A rapid succession of ineffectual government regimes, often based on absolutist policies, failed to grow the economy or lift it out of depression. This led to the Spanish Civil War, during which the country split into two different centralized economies. The Civil War did enormous damage to the Spanish economy. Francisco Franco emerged as the leader of the new Spanish government, but he achieved victory with the help of fascist Germany and Italy. As a result, Allied Nations ostracized the nation after the war.

In the 1940s, Spain was even more backward than it had been at the start of the 20th century. The government initially pursued a policy of self-sufficiency but eventually abandoned this when it failed to sustain the economy. By the early 1950s, Spain's per capita GDP was a mere 40 percent of the average for other West European countries. Only after the nation abandoned its attempts at self-sufficiency did the economy begin to grow, albeit slowly.

In 1959, Spain introduced a stabilization plan it had prepared in cooperation with the International Monetary Fund (IMF). The plan converted Spain's economy into something more closely resembling a free market. This led to the greatest period of economic growth and industrialization in Spain's history. After Franco's death in 1975, the nation converted to a free democratic state. However, by the mid-1970s, Spain's economy faced plummeting productivity, an enormous increase in wages, and an economic slump throughout Western Europe. Following a lengthy period of sluggish growth and high inflation, the Spanish economy finally turned the corner in the mid-1980s and entered a phase of vigorous expansion accompanied by a significant slowdown of inflation. Spain also began to integrate more closely with the rest of Europe during this time.

Spain joined the European Union in 1986. Following a global recession in the early 1990s, Spain entered a boom era from 1997-2007. Property values soared and the services industry expanded at a phenomenal rate. By 2006, some regions of the country even approached full-employment.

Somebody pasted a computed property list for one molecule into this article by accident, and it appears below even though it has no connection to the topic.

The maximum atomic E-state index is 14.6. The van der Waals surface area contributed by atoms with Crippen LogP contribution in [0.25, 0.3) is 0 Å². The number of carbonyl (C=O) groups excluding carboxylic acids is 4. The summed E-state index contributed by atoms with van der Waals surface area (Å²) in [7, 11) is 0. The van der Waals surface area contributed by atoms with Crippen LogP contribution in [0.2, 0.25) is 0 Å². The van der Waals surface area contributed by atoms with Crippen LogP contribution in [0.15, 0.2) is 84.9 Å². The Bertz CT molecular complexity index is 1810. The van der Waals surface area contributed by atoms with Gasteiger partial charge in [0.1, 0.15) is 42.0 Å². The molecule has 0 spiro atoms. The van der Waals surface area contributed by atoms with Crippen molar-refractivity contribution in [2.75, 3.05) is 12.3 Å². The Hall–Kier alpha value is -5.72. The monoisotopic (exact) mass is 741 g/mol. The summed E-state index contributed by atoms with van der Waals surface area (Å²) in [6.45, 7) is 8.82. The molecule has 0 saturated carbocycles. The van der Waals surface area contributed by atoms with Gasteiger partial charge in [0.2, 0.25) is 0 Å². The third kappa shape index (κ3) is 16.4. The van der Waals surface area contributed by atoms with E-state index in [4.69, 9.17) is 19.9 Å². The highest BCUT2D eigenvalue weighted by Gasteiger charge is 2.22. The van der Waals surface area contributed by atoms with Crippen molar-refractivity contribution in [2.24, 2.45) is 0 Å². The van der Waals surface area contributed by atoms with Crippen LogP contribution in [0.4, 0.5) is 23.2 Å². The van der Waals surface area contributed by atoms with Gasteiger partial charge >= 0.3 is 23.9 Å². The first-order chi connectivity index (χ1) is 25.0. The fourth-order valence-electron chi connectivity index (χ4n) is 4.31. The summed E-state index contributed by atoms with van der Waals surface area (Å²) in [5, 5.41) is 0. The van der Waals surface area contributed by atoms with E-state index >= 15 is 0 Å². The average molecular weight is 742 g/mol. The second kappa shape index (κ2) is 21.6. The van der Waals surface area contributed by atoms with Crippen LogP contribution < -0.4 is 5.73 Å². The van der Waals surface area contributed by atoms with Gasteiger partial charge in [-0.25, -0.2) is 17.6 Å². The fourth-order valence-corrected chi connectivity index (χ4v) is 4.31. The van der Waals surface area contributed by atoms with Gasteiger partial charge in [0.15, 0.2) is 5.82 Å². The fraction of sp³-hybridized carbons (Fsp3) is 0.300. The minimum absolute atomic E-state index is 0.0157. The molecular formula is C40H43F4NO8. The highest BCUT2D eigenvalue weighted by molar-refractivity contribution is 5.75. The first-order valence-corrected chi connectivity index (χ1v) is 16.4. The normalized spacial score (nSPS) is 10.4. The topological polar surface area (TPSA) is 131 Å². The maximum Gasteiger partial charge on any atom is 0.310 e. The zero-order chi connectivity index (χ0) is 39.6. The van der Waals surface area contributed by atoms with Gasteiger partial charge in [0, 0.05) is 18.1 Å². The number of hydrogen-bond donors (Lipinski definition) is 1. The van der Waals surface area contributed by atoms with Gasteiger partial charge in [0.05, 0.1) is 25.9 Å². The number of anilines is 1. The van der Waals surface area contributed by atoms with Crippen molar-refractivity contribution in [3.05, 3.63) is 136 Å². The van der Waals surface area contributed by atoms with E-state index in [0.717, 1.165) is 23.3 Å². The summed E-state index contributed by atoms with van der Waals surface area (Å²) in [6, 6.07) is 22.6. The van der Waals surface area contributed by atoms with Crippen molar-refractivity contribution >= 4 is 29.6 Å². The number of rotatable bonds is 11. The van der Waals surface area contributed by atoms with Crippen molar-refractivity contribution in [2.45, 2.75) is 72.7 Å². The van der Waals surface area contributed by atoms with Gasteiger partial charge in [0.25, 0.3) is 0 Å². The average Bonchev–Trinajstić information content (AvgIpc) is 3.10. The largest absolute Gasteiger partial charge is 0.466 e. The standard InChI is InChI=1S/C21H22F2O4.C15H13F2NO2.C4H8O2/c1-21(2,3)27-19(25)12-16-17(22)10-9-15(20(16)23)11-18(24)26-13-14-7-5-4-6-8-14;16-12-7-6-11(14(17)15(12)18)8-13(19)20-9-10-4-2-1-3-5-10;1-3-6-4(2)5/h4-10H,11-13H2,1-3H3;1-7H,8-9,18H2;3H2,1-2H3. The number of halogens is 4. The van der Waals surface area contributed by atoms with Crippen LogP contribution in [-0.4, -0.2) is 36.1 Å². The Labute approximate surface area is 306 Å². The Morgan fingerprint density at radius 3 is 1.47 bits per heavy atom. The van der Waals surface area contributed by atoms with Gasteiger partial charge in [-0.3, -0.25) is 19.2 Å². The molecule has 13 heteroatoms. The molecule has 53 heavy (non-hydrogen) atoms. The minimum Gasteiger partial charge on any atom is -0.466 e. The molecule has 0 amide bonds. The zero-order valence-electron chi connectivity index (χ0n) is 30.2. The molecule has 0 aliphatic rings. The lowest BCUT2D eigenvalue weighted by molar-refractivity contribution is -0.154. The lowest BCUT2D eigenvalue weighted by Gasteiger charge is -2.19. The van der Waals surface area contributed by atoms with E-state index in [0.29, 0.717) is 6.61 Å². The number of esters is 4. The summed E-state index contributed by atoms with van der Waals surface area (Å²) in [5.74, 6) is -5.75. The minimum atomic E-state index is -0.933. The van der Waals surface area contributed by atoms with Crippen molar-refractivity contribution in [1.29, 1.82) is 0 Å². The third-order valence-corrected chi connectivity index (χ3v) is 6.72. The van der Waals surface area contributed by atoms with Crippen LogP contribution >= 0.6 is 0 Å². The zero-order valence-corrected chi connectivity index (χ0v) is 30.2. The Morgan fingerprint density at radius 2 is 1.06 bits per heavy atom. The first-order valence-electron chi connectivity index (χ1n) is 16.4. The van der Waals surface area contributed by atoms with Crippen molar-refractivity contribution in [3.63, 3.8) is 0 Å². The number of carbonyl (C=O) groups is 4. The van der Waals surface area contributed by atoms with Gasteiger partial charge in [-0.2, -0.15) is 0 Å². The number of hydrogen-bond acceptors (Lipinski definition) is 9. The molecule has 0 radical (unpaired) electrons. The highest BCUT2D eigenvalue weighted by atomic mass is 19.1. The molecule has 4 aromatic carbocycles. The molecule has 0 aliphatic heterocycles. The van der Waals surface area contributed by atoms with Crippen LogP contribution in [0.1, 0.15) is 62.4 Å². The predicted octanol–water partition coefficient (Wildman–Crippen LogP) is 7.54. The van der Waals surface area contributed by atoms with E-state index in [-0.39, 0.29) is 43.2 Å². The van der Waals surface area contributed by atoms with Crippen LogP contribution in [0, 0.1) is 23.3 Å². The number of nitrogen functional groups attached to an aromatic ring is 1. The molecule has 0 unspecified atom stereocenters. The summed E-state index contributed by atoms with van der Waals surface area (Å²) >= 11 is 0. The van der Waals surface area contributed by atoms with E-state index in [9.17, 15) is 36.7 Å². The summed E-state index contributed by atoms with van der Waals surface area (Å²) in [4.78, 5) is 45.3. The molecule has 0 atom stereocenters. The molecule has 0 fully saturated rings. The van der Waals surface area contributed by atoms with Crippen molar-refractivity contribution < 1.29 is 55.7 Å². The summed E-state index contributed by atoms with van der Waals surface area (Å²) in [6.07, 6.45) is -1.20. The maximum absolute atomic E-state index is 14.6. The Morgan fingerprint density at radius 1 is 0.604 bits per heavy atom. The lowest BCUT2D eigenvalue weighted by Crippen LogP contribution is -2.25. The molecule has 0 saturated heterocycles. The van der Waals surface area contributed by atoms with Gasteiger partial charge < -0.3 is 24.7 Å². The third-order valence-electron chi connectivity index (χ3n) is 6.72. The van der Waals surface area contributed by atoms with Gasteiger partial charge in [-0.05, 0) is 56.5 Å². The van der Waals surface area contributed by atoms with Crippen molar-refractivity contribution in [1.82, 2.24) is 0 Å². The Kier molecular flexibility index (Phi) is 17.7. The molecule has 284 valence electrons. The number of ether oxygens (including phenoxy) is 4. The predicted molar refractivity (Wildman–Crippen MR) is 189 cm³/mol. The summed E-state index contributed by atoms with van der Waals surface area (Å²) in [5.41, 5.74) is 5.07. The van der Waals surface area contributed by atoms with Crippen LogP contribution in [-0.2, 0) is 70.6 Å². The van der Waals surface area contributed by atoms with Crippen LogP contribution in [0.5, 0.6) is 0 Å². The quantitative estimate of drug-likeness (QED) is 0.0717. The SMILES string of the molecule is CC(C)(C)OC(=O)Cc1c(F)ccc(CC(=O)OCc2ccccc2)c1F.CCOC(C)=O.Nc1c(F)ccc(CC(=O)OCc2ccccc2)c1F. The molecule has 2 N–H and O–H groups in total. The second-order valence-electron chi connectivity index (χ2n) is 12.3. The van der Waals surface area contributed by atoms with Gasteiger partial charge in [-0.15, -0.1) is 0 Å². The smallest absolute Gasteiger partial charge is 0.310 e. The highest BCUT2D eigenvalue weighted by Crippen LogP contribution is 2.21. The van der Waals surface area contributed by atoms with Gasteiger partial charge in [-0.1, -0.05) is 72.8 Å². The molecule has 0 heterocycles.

Current Economic Situation

In 2008, the Global Recession punctured the Spanish property bubble just as it had in America, causing a domestic property crash. The crash in property caused construction and finance to collapse, leading to a recession and rising unemployment. This also created to a sharp increase in government debt, leading to Spain's involvement in the European sovereign debt crisis. By 2012, unemployment reached a record high of 25 percent.

Following significant austerity measures and major reforms of the Spanish economy, Spain exited the recession in 2013. While unemployment remains high—22.6 percent as of April 2015—most economic indicators look strong.

Spain has a strong infrastructure, which contributes to its industrial output and export. Spain has the second largest tourism industry in the world, accounting for five percent of its GDP in 2006. The automotive industry, on the other hand, is the largest employer in Spain, employing nine percent of the Spanish population and contributing 3.3 percent to GDP in 2009. Spain is also a world leader in renewable energies, both as a producer of energy and as an exporter of this technology. In 2013, wind power became the chief form of energy production in Spain—the only nation to do so.

Economic Forecast

OECD predicts that the recovery of the Spanish economy will strengthen gradually in 2015-16. First quarter reports show that Spain became one of the fastest growing economies in the Eurozone. While unemployment remains elevated and the public debt is a matter of great national concern, all indicators point to strong recovery.

Projections for Spanish growth anticipate an expansion of 2.5 percent in GDP for 2015 and a slightly more modest growth of 2.3 percent for 2016.